Nearly 20 years ago, a scandal rocked the British military and attracted major press attention. It emerged that between 1995 and 2002, four young army recruits died of gunshot wounds at the Surrey training base known as Deepcut Barracks. Now, a fifth death during the same period has been reported.
Sean Benton, 20, and Cheryl James, 18, died while on guard duty at the camp in June and November 1995 respectively. Geoff Gray, 17, died in September 2001, and also while carrying out sentry duties. James Collinson, 17, was also on guard when he died of gunshot wounds in March 2002.
Their deaths would send shockwaves through the army and attract ongoing public and media scrutiny. Surrey Police would eventually be heavily criticised for errors in their investigation. And a long series of inquests would be driven by their grieving families.
Culture of cruelty
Since the deaths were first reported, details of the culture at the camp have gradually emerged. In 2016, the Independent reported that when the first deaths happened in 1995, a ‘culture of cruelty’ was evident at the base. It was claimed rape and sexual assault were common. But up to 60 allegations made by recruits at the time were not pursued by police.
Des James, father of Cheryl James, said in 2016:
I believe there was a serious problem with the culture in that camp. I think there was a culture that breached regulations, a culture of drug use, alcohol bingeing, bullying and sexual intimidation. There was very little respect for individual recruits
The army has been repeatedly censured for its failings. In 2005, sources close to one inquiry found that officers had overseen a “catastrophic” failure at Deepcut.
Private Eye reporter and journalism professor Brian Cathcart covered the story for years. He wrote a cutting analysis of the MOD’s attempts to “kill a story that it would have preferred we had never known about”. He also praised the families of those who died for fighting back.
Until now, only four deaths had been made public – all from gunshot wounds while on armed guard duty. On 10 June, however, news of a fifth death broke. Private Anthony Bartlett reportedly died of a drug overdose in 2001. But the police officer investigating the two deaths of Gray in 2001 and Collinson in 2002 was never made aware of Batlett’s death.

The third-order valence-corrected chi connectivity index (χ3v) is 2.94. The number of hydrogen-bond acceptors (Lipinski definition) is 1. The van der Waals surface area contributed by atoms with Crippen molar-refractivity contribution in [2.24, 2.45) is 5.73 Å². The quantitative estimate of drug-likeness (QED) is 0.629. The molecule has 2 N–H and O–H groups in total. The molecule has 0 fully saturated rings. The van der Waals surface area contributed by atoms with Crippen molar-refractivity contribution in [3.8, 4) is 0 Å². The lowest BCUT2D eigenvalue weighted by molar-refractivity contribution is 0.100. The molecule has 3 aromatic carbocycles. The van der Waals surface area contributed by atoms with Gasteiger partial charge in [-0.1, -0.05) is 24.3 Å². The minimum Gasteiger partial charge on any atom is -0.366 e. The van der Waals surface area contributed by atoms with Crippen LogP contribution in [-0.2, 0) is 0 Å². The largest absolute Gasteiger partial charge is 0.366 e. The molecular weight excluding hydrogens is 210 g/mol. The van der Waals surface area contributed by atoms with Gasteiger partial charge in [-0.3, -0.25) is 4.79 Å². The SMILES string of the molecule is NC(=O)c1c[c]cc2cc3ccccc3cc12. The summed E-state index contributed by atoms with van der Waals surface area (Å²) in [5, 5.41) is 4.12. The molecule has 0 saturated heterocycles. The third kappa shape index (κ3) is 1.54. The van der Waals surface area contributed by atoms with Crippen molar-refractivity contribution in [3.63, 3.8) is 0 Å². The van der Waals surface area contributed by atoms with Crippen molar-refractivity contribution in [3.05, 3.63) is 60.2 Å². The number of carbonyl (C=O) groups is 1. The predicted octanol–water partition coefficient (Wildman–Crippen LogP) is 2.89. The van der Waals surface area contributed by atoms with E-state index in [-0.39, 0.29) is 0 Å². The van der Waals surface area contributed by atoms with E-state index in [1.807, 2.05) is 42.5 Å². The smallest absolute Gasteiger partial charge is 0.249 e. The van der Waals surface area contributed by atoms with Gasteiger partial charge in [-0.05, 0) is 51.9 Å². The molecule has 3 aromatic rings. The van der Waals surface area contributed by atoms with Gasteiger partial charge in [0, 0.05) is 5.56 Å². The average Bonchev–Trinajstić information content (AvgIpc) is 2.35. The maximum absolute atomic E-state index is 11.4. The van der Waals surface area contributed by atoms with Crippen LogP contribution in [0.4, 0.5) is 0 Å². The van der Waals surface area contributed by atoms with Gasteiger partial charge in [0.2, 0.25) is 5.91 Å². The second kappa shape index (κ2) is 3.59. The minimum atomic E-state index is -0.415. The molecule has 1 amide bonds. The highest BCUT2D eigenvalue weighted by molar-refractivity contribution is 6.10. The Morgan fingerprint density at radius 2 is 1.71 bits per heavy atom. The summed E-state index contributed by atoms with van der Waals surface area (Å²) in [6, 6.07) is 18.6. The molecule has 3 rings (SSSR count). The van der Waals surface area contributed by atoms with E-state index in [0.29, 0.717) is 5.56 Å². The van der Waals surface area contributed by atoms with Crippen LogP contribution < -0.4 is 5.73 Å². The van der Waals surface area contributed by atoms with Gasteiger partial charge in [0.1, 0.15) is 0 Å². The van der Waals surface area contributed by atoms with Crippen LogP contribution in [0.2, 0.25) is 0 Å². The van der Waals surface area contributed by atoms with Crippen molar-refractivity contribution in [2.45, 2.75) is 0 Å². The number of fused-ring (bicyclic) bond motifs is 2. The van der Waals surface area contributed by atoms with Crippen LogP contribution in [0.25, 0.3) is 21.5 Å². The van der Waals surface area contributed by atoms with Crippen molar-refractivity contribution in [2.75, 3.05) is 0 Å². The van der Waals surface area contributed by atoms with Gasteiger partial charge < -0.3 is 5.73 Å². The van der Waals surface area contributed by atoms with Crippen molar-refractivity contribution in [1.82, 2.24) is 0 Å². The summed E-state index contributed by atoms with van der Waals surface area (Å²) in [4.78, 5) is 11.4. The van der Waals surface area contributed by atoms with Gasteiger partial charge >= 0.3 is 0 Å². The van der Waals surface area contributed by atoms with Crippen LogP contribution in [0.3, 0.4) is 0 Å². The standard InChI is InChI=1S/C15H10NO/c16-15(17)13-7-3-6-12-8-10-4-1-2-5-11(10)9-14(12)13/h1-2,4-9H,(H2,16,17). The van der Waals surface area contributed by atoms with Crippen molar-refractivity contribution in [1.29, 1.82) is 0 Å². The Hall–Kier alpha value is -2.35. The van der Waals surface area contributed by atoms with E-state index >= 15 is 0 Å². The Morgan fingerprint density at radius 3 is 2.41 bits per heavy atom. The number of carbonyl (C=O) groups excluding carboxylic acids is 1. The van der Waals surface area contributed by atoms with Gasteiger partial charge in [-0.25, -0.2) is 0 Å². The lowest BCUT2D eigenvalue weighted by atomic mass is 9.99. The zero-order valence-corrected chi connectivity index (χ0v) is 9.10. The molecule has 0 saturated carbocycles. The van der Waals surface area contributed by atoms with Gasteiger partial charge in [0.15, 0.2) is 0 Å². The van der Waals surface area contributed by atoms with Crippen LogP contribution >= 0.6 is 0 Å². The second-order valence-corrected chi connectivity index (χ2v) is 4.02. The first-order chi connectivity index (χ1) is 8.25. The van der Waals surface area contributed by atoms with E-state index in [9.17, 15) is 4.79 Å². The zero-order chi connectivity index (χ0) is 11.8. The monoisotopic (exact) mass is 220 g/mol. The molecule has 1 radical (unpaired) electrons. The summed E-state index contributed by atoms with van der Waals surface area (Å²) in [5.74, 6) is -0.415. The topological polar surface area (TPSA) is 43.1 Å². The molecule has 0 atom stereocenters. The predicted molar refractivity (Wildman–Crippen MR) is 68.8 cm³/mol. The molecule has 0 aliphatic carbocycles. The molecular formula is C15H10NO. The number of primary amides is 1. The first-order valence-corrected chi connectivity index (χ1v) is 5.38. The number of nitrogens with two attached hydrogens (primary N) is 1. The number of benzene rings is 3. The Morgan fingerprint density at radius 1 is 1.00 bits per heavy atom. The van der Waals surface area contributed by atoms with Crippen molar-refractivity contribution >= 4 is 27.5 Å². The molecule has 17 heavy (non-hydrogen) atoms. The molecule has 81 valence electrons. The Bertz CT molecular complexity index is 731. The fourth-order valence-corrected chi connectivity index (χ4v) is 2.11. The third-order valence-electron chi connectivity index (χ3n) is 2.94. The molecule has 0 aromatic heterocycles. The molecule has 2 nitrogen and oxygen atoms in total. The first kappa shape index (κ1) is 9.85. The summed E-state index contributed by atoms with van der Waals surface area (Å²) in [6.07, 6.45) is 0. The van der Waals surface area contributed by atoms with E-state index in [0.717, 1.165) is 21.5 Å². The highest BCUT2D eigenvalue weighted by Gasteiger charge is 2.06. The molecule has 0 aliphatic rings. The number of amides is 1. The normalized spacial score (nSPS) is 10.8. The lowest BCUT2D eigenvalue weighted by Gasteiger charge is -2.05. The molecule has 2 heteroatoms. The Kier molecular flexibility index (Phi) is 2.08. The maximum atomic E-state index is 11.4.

Now retired, DCI Colin Sutton – who led the investigation – said he had never been told about Bartlett’s death despite it occurring just two months before Gray’s in 2001. The new details have emerged in an Audible podcast called Death at Deepcut. As a result, Sutton was interviewed on BBC Newsnight on 10 June.
He said it was ‘staggering’ that he’d not been told of the fifth death, which had been investigated by police at the time. Sutton said Bartlett’s death had been “kept hidden from [him] effectively”.
“Nobody told me about it”, he said:
If you’re the senior investigating officer looking at the deaths of two soldiers at Deepcut and there’s another death of a soldier that you’re not told about, you know, it’s just staggering to me.
I just don’t understand how that information can be kept from an investigation team that’s looking at this at that barracks.
Family members, many of whom have never fully accepted the suicide verdicts in the four better known cases, spoke to the BBC. Yvonne Collinson, mother of James Collinson, said:
All these years of experience with the Army and the police, they don’t offer any truths and try and hide things from you that they think might cause them a bit of trouble
I also feel for the family of this young man. I suspect they didn’t get very much support from the Army because I know we certainly didn’t. Only we understand how it feels. My condolences to them.
It remains to be seen if the calls for a full inquiry will be listened to. Until a full and frank hearing, the Deepcut scandal will continue to haunt the British military. And, more importantly, the families of those who lost loved ones at the base. In some cases over two decades ago.
Featured image via Wikipedia/Ron Strutt
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